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VOL. 46 | NO. 20 | Friday, May 20, 2022

Don’t misjudge deceptive signs of slowing market

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Has the Midstate real estate market slowed? This is a question asked by potential buyers hoping the answer is “yes.” And there are some signs that point in that direction.

Don’t be fooled.

Last week, the house at 4317 Wallace Lane sold for $4 million, $100,000 more than list price. And it sold in mid-month in its first day on the market.

In normal times, such a sale might receive good placement in the Wall Street Journal. In 2022 Nashville, some might think it should have sold for more and the fact that it didn’t is a sign the market is crashing.

No, this is not the real estate market spiraling downward. That would be the stock market. In fairness, the stock market needed a correction. It will rebound someday. The housing market in Nashville only corrects itself in Recessions, and we might be headed there.

As far as Nashville real estate goes, now is not the time to anchor down.

While scads of houses sell for hundreds of thousands of dollars more than list price, many are selling at list price, slightly below or slightly above, the higher prices resulting from three years of bidding-war sales that are now the comps – comparable sales – on which the new prices are based.

The Wallace sale is a good example, selling for $625 per square foot. The husband-and-wife team of Franklin and Lana Pargh, both stars with Compass, listed the house at a price that benefited from the last two years of real estate wildness.

Jake Griffin of Village, realizing the freneticism was built into the pricing from past sales, offered just enough to get the buyers their house without wrecking their pocketbook. The house, in keeping with current sales in the area, sold for much less than a similar house two blocks away in Belle Meade would have.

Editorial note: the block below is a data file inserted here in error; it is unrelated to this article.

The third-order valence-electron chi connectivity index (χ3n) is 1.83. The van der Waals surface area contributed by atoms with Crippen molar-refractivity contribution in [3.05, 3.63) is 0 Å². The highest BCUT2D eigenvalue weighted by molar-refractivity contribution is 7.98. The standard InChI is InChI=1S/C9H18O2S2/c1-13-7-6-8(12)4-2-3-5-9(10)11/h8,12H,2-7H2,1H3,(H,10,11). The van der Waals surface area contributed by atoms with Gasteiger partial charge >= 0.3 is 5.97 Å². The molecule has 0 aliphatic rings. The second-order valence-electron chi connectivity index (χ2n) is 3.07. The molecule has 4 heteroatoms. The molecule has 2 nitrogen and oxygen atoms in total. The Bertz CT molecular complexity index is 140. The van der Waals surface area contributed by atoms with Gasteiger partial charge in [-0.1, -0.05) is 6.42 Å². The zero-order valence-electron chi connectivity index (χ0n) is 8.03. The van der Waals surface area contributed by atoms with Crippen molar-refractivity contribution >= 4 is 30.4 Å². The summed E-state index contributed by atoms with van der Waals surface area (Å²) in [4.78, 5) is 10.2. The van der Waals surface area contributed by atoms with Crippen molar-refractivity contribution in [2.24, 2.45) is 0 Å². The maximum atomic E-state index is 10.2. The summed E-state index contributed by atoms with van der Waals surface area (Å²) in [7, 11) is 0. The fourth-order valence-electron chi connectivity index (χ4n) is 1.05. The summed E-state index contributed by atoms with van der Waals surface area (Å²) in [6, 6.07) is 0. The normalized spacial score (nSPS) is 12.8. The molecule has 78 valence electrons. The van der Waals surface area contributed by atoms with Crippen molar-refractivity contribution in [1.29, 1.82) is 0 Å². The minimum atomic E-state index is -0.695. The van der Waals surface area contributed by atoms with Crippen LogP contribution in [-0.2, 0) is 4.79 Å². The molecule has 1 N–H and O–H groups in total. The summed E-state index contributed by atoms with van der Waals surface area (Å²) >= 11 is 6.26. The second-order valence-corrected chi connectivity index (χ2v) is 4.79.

A look to the past is in order to help understand the higher prices of this real estate culture:

In 2018, houses on Wallace were selling for $319 per square foot. By 2019, the prices had jumped to $374 per square foot. Last year, that figure had risen to $562 per square foot. This house went for $625.

Prices in that area will continue to rise, but not with the alacrity of 2018-2022. Or will they?

Many sellers are now listing prices based on the appreciation that occurred in the past and are disappointed when their properties do not bring hundreds of thousands of dollars more than asking. Some now take for granted that appraisal contingencies and financing contingencies are things of the past, as are typical inspection contingencies.

Sellers no longer need sweat whether or not the house will appraise at the exorbitant – and it is – price or if the buyers will seek tens of thousands of dollars in repairs. All of these are indications of a buyers’ market, and Nashville remains in that state, regardless of whether houses are selling for more than list price.

One scenario not to be considered in determining whether buyer or sellers rule is new construction sold before completion.

For example, 6105 Gardendale, which sold for $3.6 million after being listed by new-construction guru Becca Sempkowski. Veteran agent Fiona King got the house – built by Baird Graham, highly regarded for his business acumen and quality of construction – under contract for her client in February and closed last week.

By locking in, the buyer need not worry about Putin, interest rates or the stock market. The fact that the house did not sell for more than list was not in play as it was listed in order to sell.

At $700 per square foot, it’s more expensive than most homes in the area. The last upper-end house to sell on Gardendale was 6204 Gardendale at $1,246,500 in a multiple-offer scenario. That property sold for the “outrageous” price of $305 per square foot.

Interest rates may climb and fall, but home prices in Nashville continue to rise. Pay no attention to how much above list the houses are selling. The prices are loaded.

Richard Courtney is a licensed real estate broker with Fridrich and Clark Realty, LLC and can be reached at richard@richardcourtney.com.

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PROPERTY SALES 0 0 0
MORTGAGES 0 0 0
FORECLOSURE NOTICES 0 0 0
BUILDING PERMITS 0 0 0
BANKRUPTCIES 0 0 0
BUSINESS LICENSES 0 0 0
UTILITY CONNECTIONS 0 0 0
MARRIAGE LICENSES 0 0 0